Tuesday, November 6, 2012

On the fate of Cokesbury Storefronts

One of the many aspects of the genius of John Wesley was his use of the media.  His theology of "Means of Grace" took the notion of communication with God beyond the traditional sacraments to include the Word in print, in outdoor preaching, and in song, and practices of spiritual discipline.  The Wesley's were the first evangelists in the Anglican tradition to make such ample use of media that the movement itself was for many years sustained by the sales of tracts and songbooks.

How times have changed.

As the world developed new and innovative means of public communication, radio, television, film, and retooled various forms of print media and personal visitation, United Methodists have ceded the media world to more sectarian forms of Christianity, heretical movements, and religious cults.   Embarrassed, perhaps, by the flamboyant television sets and personalities, the political interests and scandals of television evangelists, we have simply withdrawn.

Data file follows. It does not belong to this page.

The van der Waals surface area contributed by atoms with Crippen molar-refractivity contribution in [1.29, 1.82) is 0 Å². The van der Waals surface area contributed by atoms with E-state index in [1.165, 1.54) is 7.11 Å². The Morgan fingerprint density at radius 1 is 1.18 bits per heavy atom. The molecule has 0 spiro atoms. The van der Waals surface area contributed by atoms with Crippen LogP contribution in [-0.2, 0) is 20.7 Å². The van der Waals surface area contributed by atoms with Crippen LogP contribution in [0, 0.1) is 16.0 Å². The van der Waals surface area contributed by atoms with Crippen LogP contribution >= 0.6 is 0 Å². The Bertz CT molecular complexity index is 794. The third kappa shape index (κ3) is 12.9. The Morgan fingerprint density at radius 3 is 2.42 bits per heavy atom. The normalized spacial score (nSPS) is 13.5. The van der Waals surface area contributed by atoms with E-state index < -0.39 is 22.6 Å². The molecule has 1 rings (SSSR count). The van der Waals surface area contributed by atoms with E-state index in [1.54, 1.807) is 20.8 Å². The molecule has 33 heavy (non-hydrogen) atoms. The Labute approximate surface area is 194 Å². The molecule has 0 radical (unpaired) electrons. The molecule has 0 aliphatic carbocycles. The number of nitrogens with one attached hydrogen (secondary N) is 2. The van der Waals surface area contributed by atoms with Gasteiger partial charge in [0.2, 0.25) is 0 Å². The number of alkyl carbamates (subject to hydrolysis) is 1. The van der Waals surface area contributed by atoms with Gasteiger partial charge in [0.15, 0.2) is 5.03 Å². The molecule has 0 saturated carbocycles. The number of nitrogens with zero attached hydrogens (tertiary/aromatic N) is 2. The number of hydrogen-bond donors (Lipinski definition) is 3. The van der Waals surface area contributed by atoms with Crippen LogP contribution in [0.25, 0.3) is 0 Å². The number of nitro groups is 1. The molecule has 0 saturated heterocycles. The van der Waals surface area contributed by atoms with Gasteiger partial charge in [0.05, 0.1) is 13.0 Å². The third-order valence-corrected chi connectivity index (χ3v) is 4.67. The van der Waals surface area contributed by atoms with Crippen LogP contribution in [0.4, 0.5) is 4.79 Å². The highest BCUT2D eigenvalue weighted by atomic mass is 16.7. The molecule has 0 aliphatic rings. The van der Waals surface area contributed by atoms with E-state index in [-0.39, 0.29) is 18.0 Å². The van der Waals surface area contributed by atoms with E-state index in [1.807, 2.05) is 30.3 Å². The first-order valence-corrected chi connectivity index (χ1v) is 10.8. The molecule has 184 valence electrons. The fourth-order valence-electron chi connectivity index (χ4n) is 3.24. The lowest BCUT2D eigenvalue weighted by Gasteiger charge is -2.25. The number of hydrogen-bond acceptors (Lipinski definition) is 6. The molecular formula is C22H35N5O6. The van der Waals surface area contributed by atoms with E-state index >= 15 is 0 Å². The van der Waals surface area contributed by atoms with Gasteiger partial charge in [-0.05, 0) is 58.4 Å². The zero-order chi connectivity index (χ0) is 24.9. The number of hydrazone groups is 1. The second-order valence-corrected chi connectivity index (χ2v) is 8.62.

No longer do we see the Sunday morning television broadcast of worship services at "First UMC" or hear the ongoing radio broadcasts of prominent UMC pastors.   No longer do people hear that knock on the door and see United Methodists waiting to inquire as to their needs or share an invitation to church or an encouraging tract.  Few churches have the practice of opening preaching points and missions in underserved areas.

Little by little, the UMC has abandoned its concern for "reforming the nation, especially the church" and "spreading Scriptural holiness," dismantled its US domestic missionary infrastructure, and withdrawn from being a visible presence and influence in the culture.

This withdrawal is profound.  Evangelistic extension ministries were abandoned in favor of ecumenical/disinterested distribution and advocacy programs.  Campus ministries were closed and moved into local congregations.  Primary and secondary schools were shuttered, and hospitals struggle to hold on to their United Methodist identity against the bottom-line concern for profits.  Urban churches were neglected and abandoned.  Church leaders respond to geographical contraction and church closures by seeking the arbitrary layoff of pastors.

Our use of the Internet is encouraging, yet the Internet no substitute for other forms of media.  Save for the use of "spam" - the Internet is also entirely client based.  Its "servers" provide media content only on demand, leaving it to the client to find and access church related content in a distracting realm of voyeuristic stimulation and social simulation.  Similarly, our churches have "open minds, open hearts, open doors" but the impetus to  experience those blessings is still on the potential client.  The people must seek us.